Boyle's law is one of the gas laws and basis of derivation for the ideal gas law, which describes the relationship between the product pressure and volume within a closed system as constant when temperature and moles remain at a fixed measure; both entities remain inversely proportional.

    so: PV=k, inversely proportional
    v/t=k, directly proportional (and also all others, the only one thats inversely is PV=k)
     
  8. doc3232

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    False, this is the best site on earth...
     
  9. osimsDDS

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  10. joonkimdds

    joonkimdds Senior Member

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    Ok...so what's the answer?
     
    #9 joonkimdds, Jun 4, 2008
    Last edited: Jun 4, 2008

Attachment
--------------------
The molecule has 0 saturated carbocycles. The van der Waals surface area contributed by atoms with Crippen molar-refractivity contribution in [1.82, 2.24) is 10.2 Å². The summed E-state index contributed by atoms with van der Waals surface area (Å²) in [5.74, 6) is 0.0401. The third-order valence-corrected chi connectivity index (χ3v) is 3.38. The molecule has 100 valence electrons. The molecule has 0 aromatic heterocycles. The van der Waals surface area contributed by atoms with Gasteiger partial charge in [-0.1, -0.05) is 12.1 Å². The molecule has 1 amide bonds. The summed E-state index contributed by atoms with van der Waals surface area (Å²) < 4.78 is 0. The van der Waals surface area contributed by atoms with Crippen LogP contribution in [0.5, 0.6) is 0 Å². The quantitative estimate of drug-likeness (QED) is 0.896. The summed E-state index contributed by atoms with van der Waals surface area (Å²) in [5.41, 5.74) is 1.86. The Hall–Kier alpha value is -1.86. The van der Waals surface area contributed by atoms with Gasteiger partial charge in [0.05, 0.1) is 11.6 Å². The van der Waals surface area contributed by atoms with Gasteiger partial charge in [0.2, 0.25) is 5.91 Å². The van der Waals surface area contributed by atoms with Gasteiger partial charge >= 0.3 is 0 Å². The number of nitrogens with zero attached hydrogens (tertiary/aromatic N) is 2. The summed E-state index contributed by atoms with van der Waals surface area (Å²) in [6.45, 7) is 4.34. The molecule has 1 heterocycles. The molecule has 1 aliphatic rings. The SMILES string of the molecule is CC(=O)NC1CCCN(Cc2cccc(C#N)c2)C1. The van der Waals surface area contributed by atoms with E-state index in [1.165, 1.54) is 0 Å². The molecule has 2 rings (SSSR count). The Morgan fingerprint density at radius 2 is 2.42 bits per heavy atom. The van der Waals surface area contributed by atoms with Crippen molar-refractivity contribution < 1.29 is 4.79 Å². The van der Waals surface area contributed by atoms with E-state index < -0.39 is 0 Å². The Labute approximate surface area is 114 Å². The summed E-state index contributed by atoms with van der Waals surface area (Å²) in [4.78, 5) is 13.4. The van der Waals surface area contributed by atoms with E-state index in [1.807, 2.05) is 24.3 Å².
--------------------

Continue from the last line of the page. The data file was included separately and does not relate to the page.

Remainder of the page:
11. Sea of ASH

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    a) V=nRT/P FALSE it is dependent
    b) P=nRT/V FALSE they are directly proportional
    c) V=nRT/P FALSE they are inversely proportional
    d) V=nRT/P TRUE volume and pressure are directly proportional
    e) P=nRT/V FALSE it is dependent


    also if you notice the answer choices, once it says that P and V are independent, then inversely proportional, and then directly..... i HAS to be one of these right? process of elimination....
     
  12. smile101

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    This is a very basic simple question and I don't understand why its taking so much discussion. D is def the correct answer. On the ADA guidelines, it says to know Boyle's and Charles law....so know them!!!